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Northeastern kicks-off Holocaust Awareness Week with heartrending presentation

Photo of Jeffrey Burds giving his lecture at the 2016 Holocaust Commemoration

Associate Professor Jeffrey Burds' keynote presentation shed light on the capri­cious nature of vio­lence through powerful images and videos of the July 1, 1941 pogrom in Lemberg, Ukraine.

The images sear them­selves into your heart and soul,” said Jef­frey Burds, asso­ciate pro­fessor of his­tory at North­eastern Uni­ver­sity. “They bring you to a cer­tain level of consciousness.”

It was Monday, and Burds was giving a slideshow pre­sen­ta­tion at Northeastern’s Holo­caust Com­mem­o­ra­tion in the Raytheon Amphithe­ater, clicking through heartrending pho­tographs taken during the July 1, 1941 pogrom in Lem­berg, Ukraine.

Using photos, film clips, and eye­wit­ness tes­ti­mony from archives and pri­vate col­lec­tions, he has spent years recon­structing the mur­ders of more than 3,000 Jews at the hands of Ukrainian civilians.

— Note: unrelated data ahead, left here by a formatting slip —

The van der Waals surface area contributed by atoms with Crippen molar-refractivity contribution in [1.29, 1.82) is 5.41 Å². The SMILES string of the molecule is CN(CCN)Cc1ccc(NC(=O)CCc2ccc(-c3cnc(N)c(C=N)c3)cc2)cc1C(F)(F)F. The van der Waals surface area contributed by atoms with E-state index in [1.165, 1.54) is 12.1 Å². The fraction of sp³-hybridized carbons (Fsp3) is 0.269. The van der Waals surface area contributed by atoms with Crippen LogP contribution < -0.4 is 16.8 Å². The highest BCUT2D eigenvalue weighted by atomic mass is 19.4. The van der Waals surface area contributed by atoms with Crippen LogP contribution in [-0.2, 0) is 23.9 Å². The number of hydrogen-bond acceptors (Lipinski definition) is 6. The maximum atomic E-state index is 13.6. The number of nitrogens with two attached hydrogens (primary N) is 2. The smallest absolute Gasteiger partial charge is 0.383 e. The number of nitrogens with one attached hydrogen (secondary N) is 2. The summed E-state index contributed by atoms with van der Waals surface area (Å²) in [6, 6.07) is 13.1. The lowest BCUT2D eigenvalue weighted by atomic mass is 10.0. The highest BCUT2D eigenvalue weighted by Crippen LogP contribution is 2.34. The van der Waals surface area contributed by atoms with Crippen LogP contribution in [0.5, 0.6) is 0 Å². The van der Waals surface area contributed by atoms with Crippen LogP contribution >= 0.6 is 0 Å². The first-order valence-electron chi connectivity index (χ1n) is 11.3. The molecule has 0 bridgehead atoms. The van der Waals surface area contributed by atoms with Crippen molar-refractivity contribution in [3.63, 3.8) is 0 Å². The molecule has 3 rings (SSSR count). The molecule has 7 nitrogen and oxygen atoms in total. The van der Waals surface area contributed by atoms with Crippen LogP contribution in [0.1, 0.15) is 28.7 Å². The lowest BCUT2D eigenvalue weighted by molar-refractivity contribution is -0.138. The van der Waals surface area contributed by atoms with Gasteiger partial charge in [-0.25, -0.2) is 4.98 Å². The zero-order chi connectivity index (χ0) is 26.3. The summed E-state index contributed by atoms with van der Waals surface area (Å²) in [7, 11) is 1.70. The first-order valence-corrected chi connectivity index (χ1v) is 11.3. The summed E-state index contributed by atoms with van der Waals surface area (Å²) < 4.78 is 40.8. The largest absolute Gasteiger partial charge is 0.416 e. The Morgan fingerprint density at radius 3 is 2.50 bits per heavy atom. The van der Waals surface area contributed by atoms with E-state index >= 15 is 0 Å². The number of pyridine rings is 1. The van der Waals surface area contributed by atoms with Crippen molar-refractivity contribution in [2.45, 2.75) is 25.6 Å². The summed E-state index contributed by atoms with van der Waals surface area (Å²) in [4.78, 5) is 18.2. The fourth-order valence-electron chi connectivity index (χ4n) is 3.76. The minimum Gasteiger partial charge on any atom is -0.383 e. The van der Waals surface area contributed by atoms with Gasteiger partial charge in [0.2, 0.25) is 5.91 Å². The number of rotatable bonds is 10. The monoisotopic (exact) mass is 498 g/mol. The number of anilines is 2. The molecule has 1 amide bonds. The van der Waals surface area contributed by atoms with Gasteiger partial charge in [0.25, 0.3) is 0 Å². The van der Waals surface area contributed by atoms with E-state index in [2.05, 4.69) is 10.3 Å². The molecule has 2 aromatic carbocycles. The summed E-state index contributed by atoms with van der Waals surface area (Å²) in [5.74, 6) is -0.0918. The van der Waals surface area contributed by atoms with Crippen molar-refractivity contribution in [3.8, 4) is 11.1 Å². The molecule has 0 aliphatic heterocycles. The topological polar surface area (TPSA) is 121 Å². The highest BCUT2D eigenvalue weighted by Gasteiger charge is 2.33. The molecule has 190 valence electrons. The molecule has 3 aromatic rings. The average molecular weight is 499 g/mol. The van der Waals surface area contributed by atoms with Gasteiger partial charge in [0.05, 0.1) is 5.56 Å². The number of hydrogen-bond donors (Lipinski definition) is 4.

Men and women, he told the audi­ence of stu­dents, fac­ulty and staff, were dragged from their homes, beaten, and then exe­cuted in the streets. Some were even chased by Ukrainian Boy Scouts and then clubbed to death.

The images sear them­selves into your heart and soul,” – Jeffrey Burds

His keynote presentation—titled “The Pogrom in Lem­berg, 1 July 1941: A Local Atrocity as Inter­na­tional History”—shed light on the capri­cious nature of vio­lence. “When we focus on indi­vidual cases, we learn lessons about humanity and inhu­manity,” said Burds, a former Charles H. Revson Foun­da­tion Fellow at the Center for Advanced Holo­caust Studies. “Nobody dreams of becoming a per­pe­trator of vio­lence,” he later added, “but once they do, they jus­tify it in some way.”

Read the full recap at news@Northeastern. 

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